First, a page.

• Song lyrics: “Rain and snow come down, and they hit the ground. Soak into the earth, or they hang around, in puddles or lakes, they evaporate, up into the clouds where they condensate. Boy it’s cold up there, but they’re unaware, as they grab some dust, and return to us. They precipitate, on land and lakes. It’s the water cycle, ain’t it great?
  • Remind children that rain is part of the water cycle. Some of it soaks into the ground, some dries up (evaporates), some drains into rivers, lakes or oceans, some of it is used by plants

Extension activities

Find more early childhood resources.

Teacher background information

Water is continuously circulated through a global cycle powered by the sun and the rotation of the earth. This is called the water cycle. With exposure to the sun and the wind, water evaporates from the ocean and is blown by the wind over land as vapour in clouds; given the right conditions, it then precipitates as rain, hail or snow. 

The water can then either:

  • return to the atmosphere through evaporation or transpiration by vegetation
  • flow back into the sea via streams and rivers
  • be stored in lakes and dams
  • infiltrate into the ground, where it may be stored, or move slowly to eventually be discharged back into the sea.

Our water sources

Drinking water in WA comes from 3 major sources: surface water, groundwater and desalination. The Perth metropolitan area is supplied by the Integrated Water Supply Scheme, which also supplies Mandurah, Pinjarra, Harvey, Waroona, Binningup, Myalup, Yarloop and towns serviced by the Goldfields Pipeline. It is called an integrated scheme because water is drawn from an integrated network of dams, groundwater and seawater sources. 

In some northern metropolitan areas, water supplied is from groundwater sources alone, while in other areas of Perth, the supply may be from dams or a mixture of sources. Water from all sources is treated by Water Corporation to ensure it meets stringent drinking water quality regulations.

Surface water

Dams servicing the metropolitan area include Canning, Serpentine, North and South Dandalup, Wungong, Victoria, Bickley and Churchmans Brook. Mundaring Weir provides water to towns along the Goldfields Pipeline, to agricultural districts, and at times to Perth.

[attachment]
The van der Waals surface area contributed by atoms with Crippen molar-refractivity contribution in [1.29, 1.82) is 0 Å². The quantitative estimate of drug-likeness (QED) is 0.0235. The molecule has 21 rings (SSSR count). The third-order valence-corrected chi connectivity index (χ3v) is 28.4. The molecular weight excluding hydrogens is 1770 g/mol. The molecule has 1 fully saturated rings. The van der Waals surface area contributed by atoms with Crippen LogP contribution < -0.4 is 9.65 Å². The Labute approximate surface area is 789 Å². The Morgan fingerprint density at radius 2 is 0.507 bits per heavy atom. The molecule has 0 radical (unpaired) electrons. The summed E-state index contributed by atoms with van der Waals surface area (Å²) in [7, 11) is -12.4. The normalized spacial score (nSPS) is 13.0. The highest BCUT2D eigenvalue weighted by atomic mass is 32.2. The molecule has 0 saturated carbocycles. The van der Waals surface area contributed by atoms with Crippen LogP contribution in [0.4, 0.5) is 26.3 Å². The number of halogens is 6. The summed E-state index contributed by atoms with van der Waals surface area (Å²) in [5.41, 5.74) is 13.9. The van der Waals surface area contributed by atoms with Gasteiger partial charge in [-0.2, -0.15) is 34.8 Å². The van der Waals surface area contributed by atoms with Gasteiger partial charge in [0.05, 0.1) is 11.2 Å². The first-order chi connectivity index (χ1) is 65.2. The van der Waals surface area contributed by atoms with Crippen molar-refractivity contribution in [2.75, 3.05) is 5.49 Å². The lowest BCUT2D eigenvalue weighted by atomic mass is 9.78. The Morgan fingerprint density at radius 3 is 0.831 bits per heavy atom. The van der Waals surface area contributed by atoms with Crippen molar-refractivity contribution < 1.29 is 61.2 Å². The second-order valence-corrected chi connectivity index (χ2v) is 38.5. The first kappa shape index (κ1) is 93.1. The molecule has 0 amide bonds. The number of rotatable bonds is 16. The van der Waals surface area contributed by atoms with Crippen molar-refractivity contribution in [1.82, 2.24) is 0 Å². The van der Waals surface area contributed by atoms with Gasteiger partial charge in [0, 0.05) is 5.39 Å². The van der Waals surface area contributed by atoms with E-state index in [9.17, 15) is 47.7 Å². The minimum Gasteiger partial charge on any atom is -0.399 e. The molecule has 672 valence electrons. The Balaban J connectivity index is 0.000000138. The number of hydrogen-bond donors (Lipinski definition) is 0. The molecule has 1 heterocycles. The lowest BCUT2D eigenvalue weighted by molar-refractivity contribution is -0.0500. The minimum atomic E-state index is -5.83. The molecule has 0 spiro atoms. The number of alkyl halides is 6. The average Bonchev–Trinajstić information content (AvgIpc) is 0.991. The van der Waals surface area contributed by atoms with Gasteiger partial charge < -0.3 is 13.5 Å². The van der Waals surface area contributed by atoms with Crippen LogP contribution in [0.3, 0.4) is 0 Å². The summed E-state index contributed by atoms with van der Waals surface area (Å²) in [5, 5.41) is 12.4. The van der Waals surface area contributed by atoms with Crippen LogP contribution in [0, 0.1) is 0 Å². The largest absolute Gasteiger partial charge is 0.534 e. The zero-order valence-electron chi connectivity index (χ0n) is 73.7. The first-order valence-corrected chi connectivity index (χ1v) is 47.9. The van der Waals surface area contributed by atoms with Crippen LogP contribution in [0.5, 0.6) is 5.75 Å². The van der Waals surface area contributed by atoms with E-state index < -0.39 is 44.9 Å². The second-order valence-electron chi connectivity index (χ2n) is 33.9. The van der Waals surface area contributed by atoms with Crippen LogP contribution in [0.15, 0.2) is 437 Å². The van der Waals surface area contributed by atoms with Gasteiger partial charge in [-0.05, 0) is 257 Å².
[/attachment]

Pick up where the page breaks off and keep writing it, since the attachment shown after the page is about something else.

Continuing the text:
Other major dams in WA include Harris Dam, which supplies water to 32 towns in the Great Southern region, and Harding Dam near Roebourne, which supplies towns in the West Pilbara region including Karratha.


Groundwater is water that occupies the spaces between particles of soil (sand, silt and clay) or rock beneath the earth’s surface. The source of groundwater is rain, which infiltrates the soil. Groundwater moves quickly through sandy soils and reaches the water table. As a result, large volumes of groundwater can often be pumped from wells (bores) sunk in sandy soils.


The Perth Seawater Desalination Plant began operating in 2006. Located in the Kwinana industrial area, the plant supplies desalinated water to the Integrated Water Supply Scheme. In 2011 a second seawater desalination plant was built at Binningup in the South West.

Did you know?

Small raindrops are spherical (the shape of a ball), while larger ones look like a hamburger bun (with a round top and flat bottom).

Key vocabulary

  • Evaporation: The conversion of a liquid into a vapour – the opposite of condensation
  • Condensation: The process by which a vapour becomes a liquid
  • Precipitation: Water falling, in a liquid or solid state, from the atmosphere to Earth
  • Groundwater: Water located beneath the ground surface in soil pore spaces and in the fractures of rock formations
  • Extract: To draw or pull out